The Crusades offered an opportunity to the warriors who left this country for the Holy Land, to note the excellence of the horses ridden by the Saracens, and on their return to this country they brought with them many Asiatic horses, which became the progenitors of that stock whose descendants in the days of the first Stuart and later were conspicuous on the race-course. These horses most likely had descended from the stock with which Mohammed and his followers had waged war, and were represented by Barbs, by Arabs, by Persians, and by Turks. They were small, as they are to this day, i.e. not more than 14½ hands high, but from these animals the English pony gained size and the charger quality. For the tournament the light Arab-looking horses imported by the Crusaders would have been useless. For this pastime heavy horses were obtained, and it was from intermixture between these two types that quality was acquired and greater size induced. Upon such steeds the warriors of old faced their enemies in the battle-field and on the tilting-ground, encased in armour so weighty that it sometimes demanded the assistance of two squires to mount them.
Chargers of great size were imported by Anglo-Normans, by Plantagenets, and by Tuclors from Flanders and from Lombardy, and Chaucer gives a distinct picture of this breed when he depicts its grand conformation in the following verse: -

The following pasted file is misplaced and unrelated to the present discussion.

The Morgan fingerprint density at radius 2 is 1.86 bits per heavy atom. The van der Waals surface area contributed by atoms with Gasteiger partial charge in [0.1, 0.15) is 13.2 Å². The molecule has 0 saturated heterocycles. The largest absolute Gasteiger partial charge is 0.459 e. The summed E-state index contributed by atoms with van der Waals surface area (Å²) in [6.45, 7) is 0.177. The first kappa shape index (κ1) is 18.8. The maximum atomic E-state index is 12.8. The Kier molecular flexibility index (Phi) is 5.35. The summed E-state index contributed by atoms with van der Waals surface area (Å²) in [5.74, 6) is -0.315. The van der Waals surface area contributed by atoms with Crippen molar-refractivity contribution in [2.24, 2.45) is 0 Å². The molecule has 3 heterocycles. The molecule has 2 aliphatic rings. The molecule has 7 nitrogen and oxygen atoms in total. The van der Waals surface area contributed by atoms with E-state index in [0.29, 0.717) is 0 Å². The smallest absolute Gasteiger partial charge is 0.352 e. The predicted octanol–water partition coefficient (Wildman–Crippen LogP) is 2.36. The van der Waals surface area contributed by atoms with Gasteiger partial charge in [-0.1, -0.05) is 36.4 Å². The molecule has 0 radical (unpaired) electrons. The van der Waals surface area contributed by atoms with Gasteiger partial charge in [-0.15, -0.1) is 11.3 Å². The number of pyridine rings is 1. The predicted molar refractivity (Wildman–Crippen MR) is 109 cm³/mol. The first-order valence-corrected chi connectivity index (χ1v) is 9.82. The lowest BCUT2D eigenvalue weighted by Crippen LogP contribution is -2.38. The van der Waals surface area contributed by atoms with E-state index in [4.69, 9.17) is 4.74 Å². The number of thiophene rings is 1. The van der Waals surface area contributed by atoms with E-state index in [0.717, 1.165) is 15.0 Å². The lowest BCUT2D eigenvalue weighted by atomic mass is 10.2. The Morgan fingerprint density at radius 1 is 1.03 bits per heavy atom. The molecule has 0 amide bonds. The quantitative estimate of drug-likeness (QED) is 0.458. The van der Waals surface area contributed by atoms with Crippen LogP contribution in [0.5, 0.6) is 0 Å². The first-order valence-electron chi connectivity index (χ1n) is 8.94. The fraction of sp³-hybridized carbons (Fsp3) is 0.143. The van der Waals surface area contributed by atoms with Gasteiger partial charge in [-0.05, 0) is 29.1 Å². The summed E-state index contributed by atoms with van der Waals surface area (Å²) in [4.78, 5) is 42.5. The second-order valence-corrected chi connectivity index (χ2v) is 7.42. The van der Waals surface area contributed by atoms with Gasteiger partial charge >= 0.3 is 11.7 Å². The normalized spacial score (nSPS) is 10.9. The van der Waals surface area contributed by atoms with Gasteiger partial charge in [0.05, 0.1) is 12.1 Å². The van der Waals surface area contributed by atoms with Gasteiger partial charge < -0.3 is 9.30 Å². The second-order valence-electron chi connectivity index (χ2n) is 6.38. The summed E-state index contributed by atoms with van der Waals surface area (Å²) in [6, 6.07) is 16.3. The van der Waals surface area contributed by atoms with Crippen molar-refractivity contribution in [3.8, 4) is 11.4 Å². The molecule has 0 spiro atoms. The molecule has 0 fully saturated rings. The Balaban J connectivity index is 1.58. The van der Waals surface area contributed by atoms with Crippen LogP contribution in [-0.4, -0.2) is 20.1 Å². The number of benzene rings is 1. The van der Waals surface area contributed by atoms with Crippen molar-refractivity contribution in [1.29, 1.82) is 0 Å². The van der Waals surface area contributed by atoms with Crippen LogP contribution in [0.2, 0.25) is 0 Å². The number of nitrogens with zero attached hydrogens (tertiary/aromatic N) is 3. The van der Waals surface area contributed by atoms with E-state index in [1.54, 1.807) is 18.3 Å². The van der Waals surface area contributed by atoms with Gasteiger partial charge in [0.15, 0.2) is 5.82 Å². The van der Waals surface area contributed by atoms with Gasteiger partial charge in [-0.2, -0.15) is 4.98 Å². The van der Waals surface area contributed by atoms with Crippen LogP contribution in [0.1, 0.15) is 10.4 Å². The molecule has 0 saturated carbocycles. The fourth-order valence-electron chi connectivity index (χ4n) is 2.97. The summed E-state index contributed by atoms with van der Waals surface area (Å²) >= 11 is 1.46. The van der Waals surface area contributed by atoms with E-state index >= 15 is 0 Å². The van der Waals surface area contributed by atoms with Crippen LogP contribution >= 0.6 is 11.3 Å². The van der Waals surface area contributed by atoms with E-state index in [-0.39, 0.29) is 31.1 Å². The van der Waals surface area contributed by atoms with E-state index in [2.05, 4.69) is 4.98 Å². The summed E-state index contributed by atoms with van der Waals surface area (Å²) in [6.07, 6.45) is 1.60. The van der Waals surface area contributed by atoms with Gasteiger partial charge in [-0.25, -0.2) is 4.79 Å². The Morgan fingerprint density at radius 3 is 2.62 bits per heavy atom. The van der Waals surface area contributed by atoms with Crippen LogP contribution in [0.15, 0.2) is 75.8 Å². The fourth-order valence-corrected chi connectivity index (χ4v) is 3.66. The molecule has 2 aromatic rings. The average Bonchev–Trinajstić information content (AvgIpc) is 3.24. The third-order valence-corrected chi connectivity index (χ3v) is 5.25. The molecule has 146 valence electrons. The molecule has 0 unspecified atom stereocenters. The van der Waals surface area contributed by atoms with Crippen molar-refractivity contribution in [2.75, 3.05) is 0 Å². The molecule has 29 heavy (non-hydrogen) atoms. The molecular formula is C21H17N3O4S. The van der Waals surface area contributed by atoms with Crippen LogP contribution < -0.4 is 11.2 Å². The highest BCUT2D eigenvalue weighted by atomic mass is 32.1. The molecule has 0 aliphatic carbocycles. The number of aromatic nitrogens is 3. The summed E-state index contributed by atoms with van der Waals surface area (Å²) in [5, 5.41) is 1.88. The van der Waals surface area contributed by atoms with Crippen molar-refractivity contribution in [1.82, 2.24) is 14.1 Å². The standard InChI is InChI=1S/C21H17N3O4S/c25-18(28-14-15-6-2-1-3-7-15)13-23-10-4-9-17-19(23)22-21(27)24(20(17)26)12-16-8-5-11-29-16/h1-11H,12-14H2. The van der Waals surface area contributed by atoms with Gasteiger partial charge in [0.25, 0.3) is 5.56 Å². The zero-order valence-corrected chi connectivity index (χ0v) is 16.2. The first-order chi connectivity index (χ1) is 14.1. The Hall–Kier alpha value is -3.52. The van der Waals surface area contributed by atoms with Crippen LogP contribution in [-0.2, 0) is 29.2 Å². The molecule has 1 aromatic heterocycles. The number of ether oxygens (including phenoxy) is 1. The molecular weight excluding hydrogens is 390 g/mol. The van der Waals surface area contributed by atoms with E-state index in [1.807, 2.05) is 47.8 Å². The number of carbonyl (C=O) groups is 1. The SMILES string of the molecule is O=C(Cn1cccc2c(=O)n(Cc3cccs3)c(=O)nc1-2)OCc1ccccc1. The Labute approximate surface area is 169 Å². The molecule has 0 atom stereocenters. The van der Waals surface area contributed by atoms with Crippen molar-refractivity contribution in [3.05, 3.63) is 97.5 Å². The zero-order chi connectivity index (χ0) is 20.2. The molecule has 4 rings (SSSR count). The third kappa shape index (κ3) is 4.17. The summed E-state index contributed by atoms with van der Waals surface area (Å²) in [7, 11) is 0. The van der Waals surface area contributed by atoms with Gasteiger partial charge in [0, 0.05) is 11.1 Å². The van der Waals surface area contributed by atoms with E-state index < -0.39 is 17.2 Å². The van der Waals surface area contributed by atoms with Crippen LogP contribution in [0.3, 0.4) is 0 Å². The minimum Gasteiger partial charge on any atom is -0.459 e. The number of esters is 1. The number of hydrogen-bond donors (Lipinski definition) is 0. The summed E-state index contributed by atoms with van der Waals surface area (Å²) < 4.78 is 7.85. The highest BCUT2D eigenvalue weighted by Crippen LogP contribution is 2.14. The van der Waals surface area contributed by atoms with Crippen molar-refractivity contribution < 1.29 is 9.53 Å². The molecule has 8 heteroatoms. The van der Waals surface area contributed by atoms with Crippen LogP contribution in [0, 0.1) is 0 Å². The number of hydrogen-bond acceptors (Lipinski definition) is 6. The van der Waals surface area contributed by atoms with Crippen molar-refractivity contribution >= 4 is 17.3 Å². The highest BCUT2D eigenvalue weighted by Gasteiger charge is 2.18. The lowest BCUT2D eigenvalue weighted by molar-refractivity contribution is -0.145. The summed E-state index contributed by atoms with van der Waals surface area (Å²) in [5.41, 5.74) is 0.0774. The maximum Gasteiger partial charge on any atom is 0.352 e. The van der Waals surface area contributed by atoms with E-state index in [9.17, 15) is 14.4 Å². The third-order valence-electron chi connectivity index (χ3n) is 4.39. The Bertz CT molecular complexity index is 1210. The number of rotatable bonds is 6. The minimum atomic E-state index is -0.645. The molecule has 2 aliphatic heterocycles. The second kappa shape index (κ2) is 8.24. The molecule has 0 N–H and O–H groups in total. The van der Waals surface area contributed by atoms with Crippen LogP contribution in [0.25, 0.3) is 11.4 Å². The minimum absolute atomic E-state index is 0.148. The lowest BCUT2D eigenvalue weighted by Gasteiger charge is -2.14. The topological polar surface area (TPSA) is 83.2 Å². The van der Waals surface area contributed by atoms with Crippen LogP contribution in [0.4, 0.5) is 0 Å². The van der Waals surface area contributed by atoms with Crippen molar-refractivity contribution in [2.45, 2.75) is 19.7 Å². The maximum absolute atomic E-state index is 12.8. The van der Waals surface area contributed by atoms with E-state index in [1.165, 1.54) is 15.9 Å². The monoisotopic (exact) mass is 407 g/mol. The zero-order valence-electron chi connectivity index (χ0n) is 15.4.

" For it so high was, so broad and long, So well proportioned for to be so strong, Right as it were a steed of Lombardy ".
After the time of Richard the First there is little to record of importance relative to the breeding, rearing, and importation of horses, until the reign of Richard the Third, when we learn for the first time that during 1483 post-horses and stages were first introduced, and that horses were specially employed in this service. Soon after the first Tudor ascended the throne we are put in possession of interesting facts relative to the treatment and disposition of horses by Polydore Virgil, who tells us how cattle and horses browsed over English pastures and common lands, and that horses, both mares and entire horses, were mingled together, which caused so much confusion and disorder that Henry VII enacted that no entire horse should be pastured out on fields or common lands. This law caused such horses to be kept within bounds and tied in stalls, whence the name "stallion" or "stalled one" was applied to the entire horse. The inconvenience of this enactment in causing so many horses to be stabled led to' their emasculation, which from this date became a common practice. The exportation of stallions and of mares of less value than six shillings and eightpence was prohibited, but the importation of foreign horses was warmly encouraged as previously. Henry VIII, like his father, paid particular attention to the raising and the improvement of horses, and it is evident from the laws that were passed during his reign that small horses were too numerous. In his endeavour to obtain a stronger and better type of animal a law was enacted that no stallion less than 15 hands high and no mare less than 13 hands should run wild in the country. A colt two years old and under 11½ hands high was not allowed to run on any moor, forest, or common where mares were pastured; and at Michaelmastide the neighbouring magistrates were ordered to drive all forests and commons, and not only to destroy such stallions, but also " all unlikely tits whether mares or foals".